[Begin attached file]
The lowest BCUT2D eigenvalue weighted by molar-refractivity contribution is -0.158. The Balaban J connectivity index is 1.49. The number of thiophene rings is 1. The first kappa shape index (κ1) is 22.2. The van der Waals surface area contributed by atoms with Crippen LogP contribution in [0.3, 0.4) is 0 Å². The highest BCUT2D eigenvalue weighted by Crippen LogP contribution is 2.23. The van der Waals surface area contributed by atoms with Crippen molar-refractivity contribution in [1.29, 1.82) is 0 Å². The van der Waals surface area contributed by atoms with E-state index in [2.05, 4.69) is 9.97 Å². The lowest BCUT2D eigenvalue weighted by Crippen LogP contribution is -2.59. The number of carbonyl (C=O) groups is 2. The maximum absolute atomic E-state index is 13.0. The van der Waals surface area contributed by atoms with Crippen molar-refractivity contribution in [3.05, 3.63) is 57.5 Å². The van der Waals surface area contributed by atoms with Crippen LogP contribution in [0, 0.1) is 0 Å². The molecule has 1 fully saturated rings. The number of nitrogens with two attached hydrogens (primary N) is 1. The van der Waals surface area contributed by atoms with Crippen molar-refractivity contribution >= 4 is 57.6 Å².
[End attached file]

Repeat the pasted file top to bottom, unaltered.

The lowest BCUT2D eigenvalue weighted by molar-refractivity contribution is -0.158. The Balaban J connectivity index is 1.49. The number of thiophene rings is 1. The first kappa shape index (κ1) is 22.2. The van der Waals surface area contributed by atoms with Crippen LogP contribution in [0.3, 0.4) is 0 Å². The highest BCUT2D eigenvalue weighted by Crippen LogP contribution is 2.23. The van der Waals surface area contributed by atoms with Crippen molar-refractivity contribution in [1.29, 1.82) is 0 Å². The van der Waals surface area contributed by atoms with E-state index in [2.05, 4.69) is 9.97 Å². The lowest BCUT2D eigenvalue weighted by Crippen LogP contribution is -2.59. The number of carbonyl (C=O) groups is 2. The maximum absolute atomic E-state index is 13.0. The van der Waals surface area contributed by atoms with Crippen molar-refractivity contribution in [3.05, 3.63) is 57.5 Å². The van der Waals surface area contributed by atoms with Crippen LogP contribution in [0, 0.1) is 0 Å². The molecule has 1 fully saturated rings. The number of nitrogens with two attached hydrogens (primary N) is 1. The van der Waals surface area contributed by atoms with Crippen molar-refractivity contribution >= 4 is 57.6 Å².